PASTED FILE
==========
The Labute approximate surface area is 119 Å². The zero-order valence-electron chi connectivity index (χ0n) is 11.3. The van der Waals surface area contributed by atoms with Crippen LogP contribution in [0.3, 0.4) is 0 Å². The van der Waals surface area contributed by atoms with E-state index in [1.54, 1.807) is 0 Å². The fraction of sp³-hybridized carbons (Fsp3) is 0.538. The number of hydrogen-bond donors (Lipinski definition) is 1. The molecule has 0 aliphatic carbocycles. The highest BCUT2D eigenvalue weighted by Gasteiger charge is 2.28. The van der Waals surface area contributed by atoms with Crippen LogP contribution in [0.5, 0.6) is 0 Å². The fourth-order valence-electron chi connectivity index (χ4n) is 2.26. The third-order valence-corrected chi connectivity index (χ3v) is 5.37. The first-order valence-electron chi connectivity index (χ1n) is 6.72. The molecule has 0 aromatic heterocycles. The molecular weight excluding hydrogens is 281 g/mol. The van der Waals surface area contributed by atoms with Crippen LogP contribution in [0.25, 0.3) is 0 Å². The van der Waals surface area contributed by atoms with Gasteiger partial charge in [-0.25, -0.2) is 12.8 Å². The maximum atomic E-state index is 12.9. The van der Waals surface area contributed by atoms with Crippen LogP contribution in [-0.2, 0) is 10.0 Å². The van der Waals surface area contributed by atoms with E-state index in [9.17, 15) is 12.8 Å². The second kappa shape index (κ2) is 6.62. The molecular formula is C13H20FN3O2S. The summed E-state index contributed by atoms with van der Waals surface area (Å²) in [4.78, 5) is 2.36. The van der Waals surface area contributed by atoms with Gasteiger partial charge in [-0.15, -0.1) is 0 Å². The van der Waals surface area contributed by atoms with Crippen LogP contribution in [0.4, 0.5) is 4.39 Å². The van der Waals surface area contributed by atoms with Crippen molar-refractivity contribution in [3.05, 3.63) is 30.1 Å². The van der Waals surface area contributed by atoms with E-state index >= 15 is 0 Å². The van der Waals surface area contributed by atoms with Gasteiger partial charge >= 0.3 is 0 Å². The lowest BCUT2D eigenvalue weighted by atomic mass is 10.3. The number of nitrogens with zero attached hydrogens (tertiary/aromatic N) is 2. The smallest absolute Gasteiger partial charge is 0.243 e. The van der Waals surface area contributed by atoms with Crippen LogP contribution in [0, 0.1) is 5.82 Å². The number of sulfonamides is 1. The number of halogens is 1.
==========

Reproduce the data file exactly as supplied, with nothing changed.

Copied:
The Labute approximate surface area is 119 Å². The zero-order valence-electron chi connectivity index (χ0n) is 11.3. The van der Waals surface area contributed by atoms with Crippen LogP contribution in [0.3, 0.4) is 0 Å². The van der Waals surface area contributed by atoms with E-state index in [1.54, 1.807) is 0 Å². The fraction of sp³-hybridized carbons (Fsp3) is 0.538. The number of hydrogen-bond donors (Lipinski definition) is 1. The molecule has 0 aliphatic carbocycles. The highest BCUT2D eigenvalue weighted by Gasteiger charge is 2.28. The van der Waals surface area contributed by atoms with Crippen LogP contribution in [0.5, 0.6) is 0 Å². The fourth-order valence-electron chi connectivity index (χ4n) is 2.26. The third-order valence-corrected chi connectivity index (χ3v) is 5.37. The first-order valence-electron chi connectivity index (χ1n) is 6.72. The molecule has 0 aromatic heterocycles. The molecular weight excluding hydrogens is 281 g/mol. The van der Waals surface area contributed by atoms with Crippen LogP contribution in [0.25, 0.3) is 0 Å². The van der Waals surface area contributed by atoms with Gasteiger partial charge in [-0.25, -0.2) is 12.8 Å². The maximum atomic E-state index is 12.9. The van der Waals surface area contributed by atoms with Crippen LogP contribution in [-0.2, 0) is 10.0 Å². The van der Waals surface area contributed by atoms with E-state index in [9.17, 15) is 12.8 Å². The second kappa shape index (κ2) is 6.62. The molecular formula is C13H20FN3O2S. The summed E-state index contributed by atoms with van der Waals surface area (Å²) in [4.78, 5) is 2.36. The van der Waals surface area contributed by atoms with Gasteiger partial charge in [-0.15, -0.1) is 0 Å². The van der Waals surface area contributed by atoms with Crippen LogP contribution in [0.4, 0.5) is 4.39 Å². The van der Waals surface area contributed by atoms with Crippen molar-refractivity contribution in [3.05, 3.63) is 30.1 Å². The van der Waals surface area contributed by atoms with E-state index >= 15 is 0 Å². The van der Waals surface area contributed by atoms with Gasteiger partial charge >= 0.3 is 0 Å². The lowest BCUT2D eigenvalue weighted by atomic mass is 10.3. The number of nitrogens with zero attached hydrogens (tertiary/aromatic N) is 2. The smallest absolute Gasteiger partial charge is 0.243 e. The van der Waals surface area contributed by atoms with Crippen LogP contribution in [0, 0.1) is 5.82 Å². The number of sulfonamides is 1. The number of halogens is 1.